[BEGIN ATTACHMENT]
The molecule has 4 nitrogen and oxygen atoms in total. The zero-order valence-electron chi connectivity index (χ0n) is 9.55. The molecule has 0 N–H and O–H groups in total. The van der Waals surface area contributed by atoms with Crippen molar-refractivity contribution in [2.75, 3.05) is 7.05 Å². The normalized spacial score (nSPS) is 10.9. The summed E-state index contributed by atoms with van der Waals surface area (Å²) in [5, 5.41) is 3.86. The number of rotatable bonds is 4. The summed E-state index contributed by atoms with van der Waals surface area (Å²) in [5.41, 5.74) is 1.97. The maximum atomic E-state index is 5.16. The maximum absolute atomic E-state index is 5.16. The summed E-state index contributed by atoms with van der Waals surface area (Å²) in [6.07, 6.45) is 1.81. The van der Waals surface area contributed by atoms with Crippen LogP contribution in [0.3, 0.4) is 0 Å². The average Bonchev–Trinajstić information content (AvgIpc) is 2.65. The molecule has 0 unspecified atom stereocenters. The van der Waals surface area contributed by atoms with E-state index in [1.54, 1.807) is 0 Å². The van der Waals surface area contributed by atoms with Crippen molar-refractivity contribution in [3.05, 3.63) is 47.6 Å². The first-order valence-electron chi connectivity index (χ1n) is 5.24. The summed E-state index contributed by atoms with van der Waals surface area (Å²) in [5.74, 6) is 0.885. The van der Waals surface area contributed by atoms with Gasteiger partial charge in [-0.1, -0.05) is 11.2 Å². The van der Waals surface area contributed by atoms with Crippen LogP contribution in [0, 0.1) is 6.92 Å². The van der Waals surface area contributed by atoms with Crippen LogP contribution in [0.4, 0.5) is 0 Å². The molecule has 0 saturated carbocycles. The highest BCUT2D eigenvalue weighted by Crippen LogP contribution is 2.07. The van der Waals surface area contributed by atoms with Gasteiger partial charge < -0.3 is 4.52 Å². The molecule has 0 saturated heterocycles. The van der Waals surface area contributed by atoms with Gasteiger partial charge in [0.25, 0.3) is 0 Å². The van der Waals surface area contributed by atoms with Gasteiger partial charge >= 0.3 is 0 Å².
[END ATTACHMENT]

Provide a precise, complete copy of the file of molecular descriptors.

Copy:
The molecule has 4 nitrogen and oxygen atoms in total. The zero-order valence-electron chi connectivity index (χ0n) is 9.55. The molecule has 0 N–H and O–H groups in total. The van der Waals surface area contributed by atoms with Crippen molar-refractivity contribution in [2.75, 3.05) is 7.05 Å². The normalized spacial score (nSPS) is 10.9. The summed E-state index contributed by atoms with van der Waals surface area (Å²) in [5, 5.41) is 3.86. The number of rotatable bonds is 4. The summed E-state index contributed by atoms with van der Waals surface area (Å²) in [5.41, 5.74) is 1.97. The maximum atomic E-state index is 5.16. The maximum absolute atomic E-state index is 5.16. The summed E-state index contributed by atoms with van der Waals surface area (Å²) in [6.07, 6.45) is 1.81. The van der Waals surface area contributed by atoms with Crippen LogP contribution in [0.3, 0.4) is 0 Å². The average Bonchev–Trinajstić information content (AvgIpc) is 2.65. The molecule has 0 unspecified atom stereocenters. The van der Waals surface area contributed by atoms with E-state index in [1.54, 1.807) is 0 Å². The van der Waals surface area contributed by atoms with Crippen molar-refractivity contribution in [3.05, 3.63) is 47.6 Å². The first-order valence-electron chi connectivity index (χ1n) is 5.24. The summed E-state index contributed by atoms with van der Waals surface area (Å²) in [5.74, 6) is 0.885. The van der Waals surface area contributed by atoms with Gasteiger partial charge in [-0.1, -0.05) is 11.2 Å². The van der Waals surface area contributed by atoms with Crippen LogP contribution in [0, 0.1) is 6.92 Å². The van der Waals surface area contributed by atoms with Crippen LogP contribution in [0.4, 0.5) is 0 Å². The molecule has 0 saturated carbocycles. The highest BCUT2D eigenvalue weighted by Crippen LogP contribution is 2.07. The van der Waals surface area contributed by atoms with Gasteiger partial charge < -0.3 is 4.52 Å². The molecule has 0 saturated heterocycles. The van der Waals surface area contributed by atoms with Gasteiger partial charge in [0.25, 0.3) is 0 Å². The van der Waals surface area contributed by atoms with Gasteiger partial charge >= 0.3 is 0 Å².